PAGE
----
We are at the gate at 4.25am and it is already open and the cars gone. We turn right for Nwatimhiri and pass a car inspecting Sunset Dam. Thereafter the road is ours and we make quick progress up to the turnoff, at one stage momentarily seeing a serval which ducks back into the grass.
If there is one road that typifies Kruger then it must be Nwatimhiri (S21). Such a beautiful mix of grass and woodland which, in the early morning sunrise, is just magnificent.
We slowly make our way along without seeing too much before coming to that little rocky koppie on the left.
Hidden in the grass right next to the road are three lionesses with about six cubs. Every now and then a curious cub would expose itself enabling me to take the odd photo. Kruger lions are often scruffy but not this lot which are fluffy and healthy.
We find that four hours is about our limit before the concentration begins to waver so after having thoroughly enjoyed our morning, we do an about turn and head back to Lower Sabie arriving at 8.30am. I then shoot down to the Bat Hawk and find him again in his same tree. Really a creature of habit.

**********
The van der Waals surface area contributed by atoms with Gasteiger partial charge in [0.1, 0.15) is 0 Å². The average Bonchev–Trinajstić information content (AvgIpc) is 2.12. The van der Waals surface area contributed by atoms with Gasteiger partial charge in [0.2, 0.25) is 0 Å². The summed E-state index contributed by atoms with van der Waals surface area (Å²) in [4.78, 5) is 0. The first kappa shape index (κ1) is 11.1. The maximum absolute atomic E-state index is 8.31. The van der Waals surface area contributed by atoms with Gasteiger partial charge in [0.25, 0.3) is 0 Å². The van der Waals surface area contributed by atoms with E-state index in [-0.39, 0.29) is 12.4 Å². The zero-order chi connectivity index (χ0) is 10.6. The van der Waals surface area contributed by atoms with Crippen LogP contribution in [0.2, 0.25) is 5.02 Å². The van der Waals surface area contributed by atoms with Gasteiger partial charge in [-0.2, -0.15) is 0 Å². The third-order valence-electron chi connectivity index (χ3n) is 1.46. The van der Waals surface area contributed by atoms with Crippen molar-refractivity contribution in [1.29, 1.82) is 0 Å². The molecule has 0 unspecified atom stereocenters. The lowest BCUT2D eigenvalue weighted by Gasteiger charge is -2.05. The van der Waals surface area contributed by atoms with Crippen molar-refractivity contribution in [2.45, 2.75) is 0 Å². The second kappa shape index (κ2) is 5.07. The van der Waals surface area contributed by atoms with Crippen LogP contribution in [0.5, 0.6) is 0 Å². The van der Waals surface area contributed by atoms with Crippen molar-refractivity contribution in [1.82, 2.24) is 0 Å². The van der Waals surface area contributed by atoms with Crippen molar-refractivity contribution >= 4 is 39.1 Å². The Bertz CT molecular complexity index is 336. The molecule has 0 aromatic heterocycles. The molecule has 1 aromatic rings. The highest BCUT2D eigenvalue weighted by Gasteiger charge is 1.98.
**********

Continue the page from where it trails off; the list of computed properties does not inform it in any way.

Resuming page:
Today is a hotty so the air con gets going. We are camped underneath an Umbrella Tree which is very attractively flowering at the moment. A quick braai and then we head for the swimming pool – such a refuge on a hot day in the bushveld.
We go out after 4pm with some heavy thundery clouds to the west. We go up the tarred road (H10) towards Muntshe noting our Bat Hawk snoozing peacefully on his same branch.
The clouds cover the sun for a while but just past the Mlondozi Dam turnoff and whilst I am photographing a Black-shouldered Kite a shaft of light pours through transforming what was a rather drab picture.
Word has it from a passing motorist that there are cheetah along the road behind us so we turn and hurry there. We arrive just in time to see these most beautiful animals expose themselves in some lovely evening sunlight.
Whilst watching the cheetah Renette notices this very attractive Spotted Dikkop (I cannot bring myself to call it a Thick-knees) in the foreground.
Whilst watching it, a serval breaks cover and dashes away without the cheetah seeing it. We see it disappearing into the distance at high speed.
And so ends another magnificent day in Kruger. What happiness.